"Follow-up with patients is crucial to their recovery," said Dr. Fitzpatrick. "At NEATC, we know that the aftercare plan is vital to each patient's success. We have an alumni program for our graduates and encourage them to remain connected. Unfortunately, for some patients, relapse is a part of the disease. Through remaining connected to our team and the alumni -- thereby receiving continued support -- we're able to considerably reduce the potential for relapse," she added. "Our alumni program is especially active, and the sense of community fostered among patients is unique, as the majority remain involved, post-completion, almost all of the time."
Dr. Fitzpatrick referenced another unique and vital aspect of the center's methodology: an emphasis on gradual community reintegration. She noted that, "In many treatment facilities, the necessary structure is provided during treatment. Upon completion, however, -- as everyday stressors are reintroduced -- people in early recovery often find themselves overwhelmed and ill-equipped to cope effectively."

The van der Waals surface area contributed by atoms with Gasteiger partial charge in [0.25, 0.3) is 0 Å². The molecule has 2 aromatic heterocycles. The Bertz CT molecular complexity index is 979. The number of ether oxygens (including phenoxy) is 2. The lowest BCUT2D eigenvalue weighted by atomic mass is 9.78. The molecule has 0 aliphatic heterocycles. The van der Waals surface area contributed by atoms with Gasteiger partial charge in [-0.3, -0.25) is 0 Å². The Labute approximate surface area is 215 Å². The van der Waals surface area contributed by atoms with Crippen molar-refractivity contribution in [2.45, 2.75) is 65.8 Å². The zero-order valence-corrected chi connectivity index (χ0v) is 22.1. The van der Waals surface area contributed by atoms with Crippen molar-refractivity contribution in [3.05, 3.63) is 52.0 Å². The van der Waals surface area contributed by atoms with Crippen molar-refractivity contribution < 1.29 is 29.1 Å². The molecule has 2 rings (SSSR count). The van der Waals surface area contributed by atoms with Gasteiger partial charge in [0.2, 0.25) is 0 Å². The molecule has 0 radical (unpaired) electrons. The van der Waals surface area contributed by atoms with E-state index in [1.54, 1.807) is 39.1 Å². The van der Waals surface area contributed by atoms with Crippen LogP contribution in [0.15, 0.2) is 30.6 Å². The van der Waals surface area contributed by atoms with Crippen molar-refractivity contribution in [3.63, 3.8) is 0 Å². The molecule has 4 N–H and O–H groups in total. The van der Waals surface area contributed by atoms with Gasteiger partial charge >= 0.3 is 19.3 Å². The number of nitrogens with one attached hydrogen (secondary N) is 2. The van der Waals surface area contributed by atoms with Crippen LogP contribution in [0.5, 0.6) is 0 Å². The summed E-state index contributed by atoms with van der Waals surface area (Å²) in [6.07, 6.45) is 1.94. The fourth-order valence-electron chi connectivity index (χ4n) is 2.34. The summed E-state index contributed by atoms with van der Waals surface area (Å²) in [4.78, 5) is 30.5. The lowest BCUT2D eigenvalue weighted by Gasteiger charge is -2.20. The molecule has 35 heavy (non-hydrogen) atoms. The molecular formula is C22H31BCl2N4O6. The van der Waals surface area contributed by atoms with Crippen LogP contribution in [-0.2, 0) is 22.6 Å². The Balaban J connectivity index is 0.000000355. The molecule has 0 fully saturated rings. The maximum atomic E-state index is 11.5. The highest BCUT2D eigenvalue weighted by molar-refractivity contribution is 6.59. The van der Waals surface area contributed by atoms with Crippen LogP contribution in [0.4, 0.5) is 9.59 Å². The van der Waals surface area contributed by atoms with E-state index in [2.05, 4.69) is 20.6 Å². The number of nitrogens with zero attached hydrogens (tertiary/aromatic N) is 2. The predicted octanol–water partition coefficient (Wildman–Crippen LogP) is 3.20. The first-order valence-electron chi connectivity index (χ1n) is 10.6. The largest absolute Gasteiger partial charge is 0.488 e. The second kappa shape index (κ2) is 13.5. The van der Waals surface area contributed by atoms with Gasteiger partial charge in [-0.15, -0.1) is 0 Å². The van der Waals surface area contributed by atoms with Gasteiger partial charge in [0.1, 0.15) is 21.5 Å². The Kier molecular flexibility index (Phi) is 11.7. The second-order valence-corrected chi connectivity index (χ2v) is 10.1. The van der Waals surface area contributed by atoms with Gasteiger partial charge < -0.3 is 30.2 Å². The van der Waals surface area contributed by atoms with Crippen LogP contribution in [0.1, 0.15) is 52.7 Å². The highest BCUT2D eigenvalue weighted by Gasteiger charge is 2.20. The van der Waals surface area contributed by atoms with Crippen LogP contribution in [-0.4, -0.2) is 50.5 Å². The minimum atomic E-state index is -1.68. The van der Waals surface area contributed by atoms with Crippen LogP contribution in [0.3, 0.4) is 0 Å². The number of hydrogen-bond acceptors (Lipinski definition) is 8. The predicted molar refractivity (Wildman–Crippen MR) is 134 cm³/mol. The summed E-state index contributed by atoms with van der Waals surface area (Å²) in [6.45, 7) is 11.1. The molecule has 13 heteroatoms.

NEATC's treatment program includes four phases. The first is highly structured, focusing on achieving stabilization. The second is considered an "in-between" phase, whereby patients can "practice" sobriety while exposed to stressors. This second phase encourages patients to undertake part-time employment while they transition to an evening program -- three times weekly -- concurrent with day treatment twice a week.
Dr. Fitzpatrick maintains that such an approach provides patients with support and structure similar to that of the day program, while working their way back to full occupational functioning and independence.
To successfully complete treatment, patients must fulfill the first two phases and then transition into the third phase, which meets three evenings each week. During this phase patients are encouraged to establish a support system outside of treatment, obtain full-time employment, locate aftercare plans, and identify recovery related activities outside of treatment. The fourth and final phase of outpatient treatment meets once weekly, supporting patients who are fully functioning in sobriety. These patients are eligible for graduation and admission to the alumni program upon demonstrating sustained recovery. Said recovery is typically seen through gainful employment, improved family relationships, and in achieving whatever individualized goals patients have identified with their clinician.